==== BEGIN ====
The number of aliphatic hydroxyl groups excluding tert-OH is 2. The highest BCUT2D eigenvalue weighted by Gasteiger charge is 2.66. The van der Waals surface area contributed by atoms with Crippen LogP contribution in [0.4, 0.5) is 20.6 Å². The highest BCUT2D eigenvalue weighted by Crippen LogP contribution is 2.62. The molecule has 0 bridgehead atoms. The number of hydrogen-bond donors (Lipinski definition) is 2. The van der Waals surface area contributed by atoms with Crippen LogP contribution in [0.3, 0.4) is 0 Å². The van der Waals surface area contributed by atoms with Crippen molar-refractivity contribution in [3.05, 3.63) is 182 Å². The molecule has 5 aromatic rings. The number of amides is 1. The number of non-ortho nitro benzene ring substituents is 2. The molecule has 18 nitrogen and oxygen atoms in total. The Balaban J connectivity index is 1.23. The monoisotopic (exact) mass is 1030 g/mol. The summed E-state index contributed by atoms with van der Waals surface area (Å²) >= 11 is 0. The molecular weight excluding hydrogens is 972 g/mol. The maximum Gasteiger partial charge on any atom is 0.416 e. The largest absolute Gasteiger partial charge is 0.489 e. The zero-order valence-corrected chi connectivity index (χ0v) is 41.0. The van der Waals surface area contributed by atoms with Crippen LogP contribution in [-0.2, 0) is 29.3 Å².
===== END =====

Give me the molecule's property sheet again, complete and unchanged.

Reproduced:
The number of aliphatic hydroxyl groups excluding tert-OH is 2. The highest BCUT2D eigenvalue weighted by Gasteiger charge is 2.66. The van der Waals surface area contributed by atoms with Crippen LogP contribution in [0.4, 0.5) is 20.6 Å². The highest BCUT2D eigenvalue weighted by Crippen LogP contribution is 2.62. The molecule has 0 bridgehead atoms. The number of hydrogen-bond donors (Lipinski definition) is 2. The van der Waals surface area contributed by atoms with Crippen LogP contribution in [0.3, 0.4) is 0 Å². The van der Waals surface area contributed by atoms with Crippen molar-refractivity contribution in [3.05, 3.63) is 182 Å². The molecule has 5 aromatic rings. The number of amides is 1. The number of non-ortho nitro benzene ring substituents is 2. The molecule has 18 nitrogen and oxygen atoms in total. The Balaban J connectivity index is 1.23. The monoisotopic (exact) mass is 1030 g/mol. The summed E-state index contributed by atoms with van der Waals surface area (Å²) >= 11 is 0. The molecular weight excluding hydrogens is 972 g/mol. The maximum Gasteiger partial charge on any atom is 0.416 e. The largest absolute Gasteiger partial charge is 0.489 e. The zero-order valence-corrected chi connectivity index (χ0v) is 41.0. The van der Waals surface area contributed by atoms with Crippen LogP contribution in [-0.2, 0) is 29.3 Å².